Unfortunately, there is still a lot of stigma around mental health concerns in the workplace. Often it is believed that persons living with a diagnosis of a mental disorder, or those that have at some point of time experienced symptoms of a mental illness or any prolonged #mentalhealth concern, are incompetent, volatile, and incapable of holding responsibilities and being part of the formal workforce. This is a myth and an inaccurate view and understanding of mental health issues. These myths and ideas are fueled by the unconscious bias we may hold without even realising it. It is discriminatory to restrict a person’s access to opportunities based on a flawed understanding of mental health that breeds assumptions regards their current capacity or interest.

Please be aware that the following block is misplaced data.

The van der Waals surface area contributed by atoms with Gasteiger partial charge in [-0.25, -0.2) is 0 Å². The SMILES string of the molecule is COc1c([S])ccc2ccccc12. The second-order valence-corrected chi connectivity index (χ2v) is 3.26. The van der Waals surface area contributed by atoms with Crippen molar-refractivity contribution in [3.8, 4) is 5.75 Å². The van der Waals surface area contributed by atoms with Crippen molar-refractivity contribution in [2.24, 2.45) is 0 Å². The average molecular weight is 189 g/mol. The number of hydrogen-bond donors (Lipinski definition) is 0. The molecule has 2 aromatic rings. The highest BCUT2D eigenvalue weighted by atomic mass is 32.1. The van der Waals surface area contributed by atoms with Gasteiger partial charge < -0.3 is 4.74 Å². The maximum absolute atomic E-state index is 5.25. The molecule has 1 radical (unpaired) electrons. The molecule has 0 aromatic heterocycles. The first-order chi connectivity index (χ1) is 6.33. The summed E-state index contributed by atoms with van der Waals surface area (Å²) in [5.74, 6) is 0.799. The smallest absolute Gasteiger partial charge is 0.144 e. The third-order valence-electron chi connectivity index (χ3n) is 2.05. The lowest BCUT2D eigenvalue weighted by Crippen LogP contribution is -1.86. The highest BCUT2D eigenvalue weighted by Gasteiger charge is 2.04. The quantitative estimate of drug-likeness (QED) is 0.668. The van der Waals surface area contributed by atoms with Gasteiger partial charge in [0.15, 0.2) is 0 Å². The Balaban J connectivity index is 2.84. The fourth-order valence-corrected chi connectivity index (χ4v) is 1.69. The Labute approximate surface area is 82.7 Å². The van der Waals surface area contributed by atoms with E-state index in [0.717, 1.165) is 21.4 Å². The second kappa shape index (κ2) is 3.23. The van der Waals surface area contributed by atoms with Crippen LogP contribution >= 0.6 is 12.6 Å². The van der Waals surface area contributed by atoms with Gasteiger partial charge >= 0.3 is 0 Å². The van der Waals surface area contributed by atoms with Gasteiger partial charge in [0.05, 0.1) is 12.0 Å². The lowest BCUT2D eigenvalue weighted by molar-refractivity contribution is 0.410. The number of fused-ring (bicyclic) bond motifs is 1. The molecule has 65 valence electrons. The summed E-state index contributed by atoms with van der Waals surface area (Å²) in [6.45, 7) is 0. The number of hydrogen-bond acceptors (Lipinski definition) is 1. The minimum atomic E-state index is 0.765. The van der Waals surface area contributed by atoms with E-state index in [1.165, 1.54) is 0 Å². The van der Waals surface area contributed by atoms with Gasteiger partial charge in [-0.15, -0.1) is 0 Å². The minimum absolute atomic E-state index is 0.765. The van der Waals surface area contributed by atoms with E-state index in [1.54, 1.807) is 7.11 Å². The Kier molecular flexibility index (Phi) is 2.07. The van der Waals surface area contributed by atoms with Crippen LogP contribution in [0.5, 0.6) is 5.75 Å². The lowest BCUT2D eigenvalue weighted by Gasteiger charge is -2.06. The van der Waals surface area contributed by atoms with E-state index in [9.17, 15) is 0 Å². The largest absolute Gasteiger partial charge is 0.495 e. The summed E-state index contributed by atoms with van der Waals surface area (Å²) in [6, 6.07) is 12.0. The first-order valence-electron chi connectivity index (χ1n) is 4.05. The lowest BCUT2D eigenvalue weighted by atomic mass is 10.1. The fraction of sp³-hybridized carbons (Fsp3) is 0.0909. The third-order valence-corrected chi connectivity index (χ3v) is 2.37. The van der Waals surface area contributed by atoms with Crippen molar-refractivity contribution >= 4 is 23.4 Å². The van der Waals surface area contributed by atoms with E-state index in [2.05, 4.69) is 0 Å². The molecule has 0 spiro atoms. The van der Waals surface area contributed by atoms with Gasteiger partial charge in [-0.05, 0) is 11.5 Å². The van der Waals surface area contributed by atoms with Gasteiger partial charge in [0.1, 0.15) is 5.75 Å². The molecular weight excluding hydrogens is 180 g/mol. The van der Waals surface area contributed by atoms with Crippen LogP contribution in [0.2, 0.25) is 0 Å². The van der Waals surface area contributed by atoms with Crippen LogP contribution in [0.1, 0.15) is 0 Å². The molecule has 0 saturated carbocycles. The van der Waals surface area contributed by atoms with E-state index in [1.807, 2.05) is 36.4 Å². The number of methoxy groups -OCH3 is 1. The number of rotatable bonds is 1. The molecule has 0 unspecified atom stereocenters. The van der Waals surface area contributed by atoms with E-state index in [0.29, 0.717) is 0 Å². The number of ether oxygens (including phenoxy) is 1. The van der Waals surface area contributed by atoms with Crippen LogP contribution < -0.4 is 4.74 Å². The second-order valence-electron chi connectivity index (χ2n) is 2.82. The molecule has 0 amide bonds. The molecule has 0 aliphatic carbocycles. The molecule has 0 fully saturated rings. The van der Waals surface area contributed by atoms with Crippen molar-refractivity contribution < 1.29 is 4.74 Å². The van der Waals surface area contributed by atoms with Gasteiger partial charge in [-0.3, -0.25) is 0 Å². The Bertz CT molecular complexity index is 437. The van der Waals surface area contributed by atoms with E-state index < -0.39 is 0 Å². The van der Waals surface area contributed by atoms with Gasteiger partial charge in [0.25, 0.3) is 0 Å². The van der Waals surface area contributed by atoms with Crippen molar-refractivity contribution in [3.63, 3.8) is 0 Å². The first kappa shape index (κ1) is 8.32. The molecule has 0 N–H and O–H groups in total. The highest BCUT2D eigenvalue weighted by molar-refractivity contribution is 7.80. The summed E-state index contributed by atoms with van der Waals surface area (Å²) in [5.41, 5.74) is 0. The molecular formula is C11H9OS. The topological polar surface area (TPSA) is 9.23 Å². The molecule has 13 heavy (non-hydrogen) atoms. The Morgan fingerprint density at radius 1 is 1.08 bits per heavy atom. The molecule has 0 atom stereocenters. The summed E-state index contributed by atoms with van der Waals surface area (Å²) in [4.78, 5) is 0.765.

To break the bias, it is important to know and remind ourselves that persons experiencing mental health issues or concerns may require specific support and accommodations, in order to build a conducive environment where they may thrive and access their skills and personal strengths. It is prudent to check on what support they may require specifically as one method of working may not suit everyone.